How to Avoid Rental Scams and Pitfalls

A recently publicized rental scam on Craigslist put unsuspecting renters in a home the “landlord” did not own and put the unsuspecting owner in a position where he had squatters to get rid of. The renters thought they had a legitimate lease and paid money only to lose their money and the place of residence. The scam artist came away the richer. These type of rental scams purveyed on even legitimate website rentals are rampant. Vacant homes are usually the target of these con artists. When you are renting, how can you avoid getting left in the cold with these scams?

Another big problem are landlords who owe money on the property and are not paying. Foreclosures do not have to honor leases and you can get kicked out of the property with very little notice, usually without your security deposit.

1. Seek help from a professional Realtor. The services of a professional Realtor do not cost you any money as a renter and can save you from these schemes. Professional Realtors have access to the MLS where the rentals are legitimate. Plus, they know the best way to apply and can help you save you time and hassle calling and arranging a bunch of appointments – one stop shop. Also realtor’s have access to lien, tax and property information to double check the landlord and if they have foreclosure judgments. A professional Realtor is the best possible chance for success finding and getting a rental property.

BUT if you choose to go it alone, this is what to look out for.

2. Check property records to ensure the person you are talking to is the actual owner. This can be tough, but if you can get the PIN number or look up the tax records on the county website, you can get an idea of who the tax bill is mailed to. Call the county clerk office to see what you can find out the owner of the property. You always can complete a freedom of information act to get some information.

3. The county recorder of deeds knows liens filed on any property and you can find out if the property is in foreclosure and maybe even find the property owner there. Sometimes this information is right on their website.

4. Beware of obscure websites or sites that allow anyone to market rentals for FREE. This is the harbor of scammers because they don’t have to pay and there is less paper trail. That is why Realtors and the MLS are the best source of legitimate rentals. Even popular real estate websites like Zillow, Trulia, Hotpads, Postlets, etc. can have fraudulent, as well as real listings. And Craigslist seems to be a favorite hot spot for these scammers.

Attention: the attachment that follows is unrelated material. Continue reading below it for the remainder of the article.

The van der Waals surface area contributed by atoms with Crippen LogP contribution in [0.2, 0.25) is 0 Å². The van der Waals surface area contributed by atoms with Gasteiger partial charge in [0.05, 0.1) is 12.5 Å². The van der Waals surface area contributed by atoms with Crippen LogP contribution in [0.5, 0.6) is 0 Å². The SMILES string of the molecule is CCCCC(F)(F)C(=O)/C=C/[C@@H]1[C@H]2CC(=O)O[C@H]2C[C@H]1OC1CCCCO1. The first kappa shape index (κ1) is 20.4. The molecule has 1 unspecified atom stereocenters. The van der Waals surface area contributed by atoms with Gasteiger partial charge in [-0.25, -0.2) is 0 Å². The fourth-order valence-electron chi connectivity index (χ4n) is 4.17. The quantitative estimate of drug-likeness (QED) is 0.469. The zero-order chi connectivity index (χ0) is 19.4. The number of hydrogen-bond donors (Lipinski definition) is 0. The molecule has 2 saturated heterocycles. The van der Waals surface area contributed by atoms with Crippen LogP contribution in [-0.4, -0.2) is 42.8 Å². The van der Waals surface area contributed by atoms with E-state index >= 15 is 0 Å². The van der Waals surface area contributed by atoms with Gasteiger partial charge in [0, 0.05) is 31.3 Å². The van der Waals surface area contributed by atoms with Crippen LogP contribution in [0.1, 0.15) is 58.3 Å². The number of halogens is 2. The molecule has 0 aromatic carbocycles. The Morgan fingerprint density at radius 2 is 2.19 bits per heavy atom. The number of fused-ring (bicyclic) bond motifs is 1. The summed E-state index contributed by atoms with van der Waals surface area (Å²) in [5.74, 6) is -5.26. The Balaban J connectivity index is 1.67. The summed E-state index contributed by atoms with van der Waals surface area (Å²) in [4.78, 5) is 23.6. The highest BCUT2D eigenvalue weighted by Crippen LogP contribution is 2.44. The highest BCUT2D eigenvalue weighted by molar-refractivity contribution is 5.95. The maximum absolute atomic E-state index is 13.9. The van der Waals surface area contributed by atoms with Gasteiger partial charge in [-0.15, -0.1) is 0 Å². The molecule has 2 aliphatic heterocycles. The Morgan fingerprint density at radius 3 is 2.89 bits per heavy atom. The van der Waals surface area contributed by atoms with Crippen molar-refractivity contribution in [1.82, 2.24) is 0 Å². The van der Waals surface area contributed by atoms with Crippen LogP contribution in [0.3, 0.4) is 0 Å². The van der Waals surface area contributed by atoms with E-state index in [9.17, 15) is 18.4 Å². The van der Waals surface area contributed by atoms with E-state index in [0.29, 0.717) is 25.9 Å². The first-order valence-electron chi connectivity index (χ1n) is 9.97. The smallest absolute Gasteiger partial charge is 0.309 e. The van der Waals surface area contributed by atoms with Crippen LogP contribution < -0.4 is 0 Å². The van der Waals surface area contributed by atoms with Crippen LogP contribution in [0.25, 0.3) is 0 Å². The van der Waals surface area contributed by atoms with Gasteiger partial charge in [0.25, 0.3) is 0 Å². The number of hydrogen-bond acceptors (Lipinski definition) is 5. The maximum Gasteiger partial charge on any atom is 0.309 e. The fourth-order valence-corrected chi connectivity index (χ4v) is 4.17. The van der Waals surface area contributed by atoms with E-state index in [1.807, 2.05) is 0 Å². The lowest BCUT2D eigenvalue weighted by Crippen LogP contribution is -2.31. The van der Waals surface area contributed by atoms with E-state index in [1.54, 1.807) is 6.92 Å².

5. If you are rental challenged, you will be a good target for these cons. People who have low credit, evictions, criminal records, etc. will have a harder time being accepted for rental. If you have been turned down by everyone else and this person takes you, be a little more skeptical and do some homework.

6. Ask neighbors. This is awkward for a potential renter to knock on the next doors and don’t expect a great reception as neighbors don’t typically like renters, but you will find out for sure then who really owns the home.

7. Ask questions of the landlord. I know this is usually the reverse, but ask about how long they have had the property, did they live there? Do they own a lot of properties? Is a corporate or personal landlord? You can ask things in conversation and watch for the answers. A scam artist will be pretty good at lying, but you can sometimes tell.

8. Ask the village or police. Some villages have to have landlord’s licensed. They would know who owns the property.

9. Do your internet research. Google the address of the home to see it if is really for sale. Drive by to see if there is a sign. Google the phone number, email and name of the prospective landlord. And check the scam sites for any similarities. There is a lot of information out there at your fingertips.

10. Look for signs. In most cases, hindsight is 20/20, but people usually say they should have known it was a scam due to one reason or another. If they are not easy to contact to see the property. If they don’t have easy access to the property. If they don’t know a lot about the property or the area. If they are not easily available to give rent to or contact for repairs, etc. Sometimes where they want to send the rental check or how you get the keys can be a big sign. Scammers very often say they are out of town or abroad and you can send security and rent to them via wire or money order, etc.

11. If it is too good to be true – it usually is…If the rental price is so much less than others in the market, there is usually a reason.

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